Additional Resources


  • For more data on climate change, environmental justice, or industrial facilities in your area, check out the EPA’s catalog of databases.

  • To see if a facility in your area is acting within its enforcement and compliance parameters, check out the EPA’s Facility Search.

Studies, Reports, and One-Pagers

  • For a quick breakdown of how plastic impacts the climate, check out CIEL's two-pager, The Hidden Costs of a Plastic Planet: Climate.

  • For a quick breakdown of how plastic impacts health, check out CIEL's two-pager The Hidden Costs of a Plastic Planet: Health.

  • For a report detailing the risks that the petrochemicals and plastics industry poses to human health, human rights, local ecosystems, and the global climate, through a case study of one plastic and petrochemical producer, check out Formosa Plastics Group: A Serial Offender of Environmental and Human Rights.

  • For information about how petrochemical expansion in the Gulf Coast is contributing to the climate crisis in the Permian Basin, check out the Permian Climate Bomb site.

  • For more reports and studies on air quality, check out the Breathe Project.

  • For more research on oil, gas, and petrochemicals, check out the Environmental Integrity Project’s reports.

  • For information on the financial and environmental, social, and governance (ESG) risks associated with plastics and petrochemicals, check out As You Sow’s report, Plastics: The Last Straw for Big Oil?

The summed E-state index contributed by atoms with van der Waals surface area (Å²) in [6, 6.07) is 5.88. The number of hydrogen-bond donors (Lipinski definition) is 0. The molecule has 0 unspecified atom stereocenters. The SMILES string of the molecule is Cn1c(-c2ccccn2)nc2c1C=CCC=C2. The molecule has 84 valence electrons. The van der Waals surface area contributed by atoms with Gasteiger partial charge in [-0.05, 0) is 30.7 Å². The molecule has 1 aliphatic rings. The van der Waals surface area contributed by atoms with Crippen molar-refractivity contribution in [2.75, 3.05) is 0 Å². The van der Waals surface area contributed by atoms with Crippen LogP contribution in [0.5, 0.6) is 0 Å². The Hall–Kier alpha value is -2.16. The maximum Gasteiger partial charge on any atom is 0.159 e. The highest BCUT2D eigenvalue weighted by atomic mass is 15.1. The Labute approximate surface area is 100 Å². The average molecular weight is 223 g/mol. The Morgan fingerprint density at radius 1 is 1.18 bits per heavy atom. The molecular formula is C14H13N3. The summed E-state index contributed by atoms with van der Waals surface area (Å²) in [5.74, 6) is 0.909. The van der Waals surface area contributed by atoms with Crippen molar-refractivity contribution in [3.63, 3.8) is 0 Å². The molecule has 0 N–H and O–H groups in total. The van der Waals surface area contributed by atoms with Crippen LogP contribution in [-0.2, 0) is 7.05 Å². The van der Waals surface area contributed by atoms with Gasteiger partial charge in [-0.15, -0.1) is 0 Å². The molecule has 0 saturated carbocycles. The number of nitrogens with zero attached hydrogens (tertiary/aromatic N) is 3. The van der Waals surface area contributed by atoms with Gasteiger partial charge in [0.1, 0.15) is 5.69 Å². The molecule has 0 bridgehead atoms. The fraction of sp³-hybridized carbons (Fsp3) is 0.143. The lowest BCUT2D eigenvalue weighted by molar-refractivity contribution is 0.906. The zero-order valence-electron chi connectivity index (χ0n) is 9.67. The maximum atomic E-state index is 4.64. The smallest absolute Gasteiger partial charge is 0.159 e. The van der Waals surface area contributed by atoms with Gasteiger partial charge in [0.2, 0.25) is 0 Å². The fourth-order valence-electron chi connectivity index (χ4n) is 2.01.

• For a visual breakdown of the petrochemical industry, check out this one-pager from Break Free From Plastics.

  • For details on various petrochemical products, check out this flowchart by Petrochemicals Europe. (Disclaimer: This industry-published document vaunts or advertises different uses of petrochemicals.)

  • For information about petrochemicals as the oil industry's lifeline, check out this explainer by Earthjustice.

  • For a community-led storytelling and mapping experience illustrating the harms caused along the entire life cycle of petrochemicals and plastics, check out Break Free From Plastics’ Toxic Tours.

  • For more information on compressor stations, which have grown in abundance in size in the last 20 years, read this report by FracTracker.


  • Plastic-Focused

  • State-Specific

      • Louisiana: Toolkits from the Louisiana Environmental Action Network and Tulane Environmental Law Clinic aim to help residents and community leaders across the state gain a clearer understanding of environmental issues, how they are regulated, and the steps that residents can take to protect themselves and their communities.

      • Ohio: The Ohio Environmental Council has a toolkit with a variety of resources and guides for building support for your cause and using your voice to make a difference.

      • Pennsylvania: The Environmental Integrity Project has a citizens’ toolkit that provides descriptions of key portions of the public notification and participation requirements, as well as fact sheets and example templates, so that citizens and decision makers can better prepare themselves to participate in the industrial development process.

  • Environmental Activism

      • For information about being an activist in your community and the basic tools for running a strong campaign, check out the Public Interest Research Group’s Activist Toolkit.

      • For information on identifying harmful oil chemicals and banning toxic oil dispersants, check out the Alert Project.

      • For information on campaigning and community organizing, check out the Sierra Club’s Movement Organizing Manual.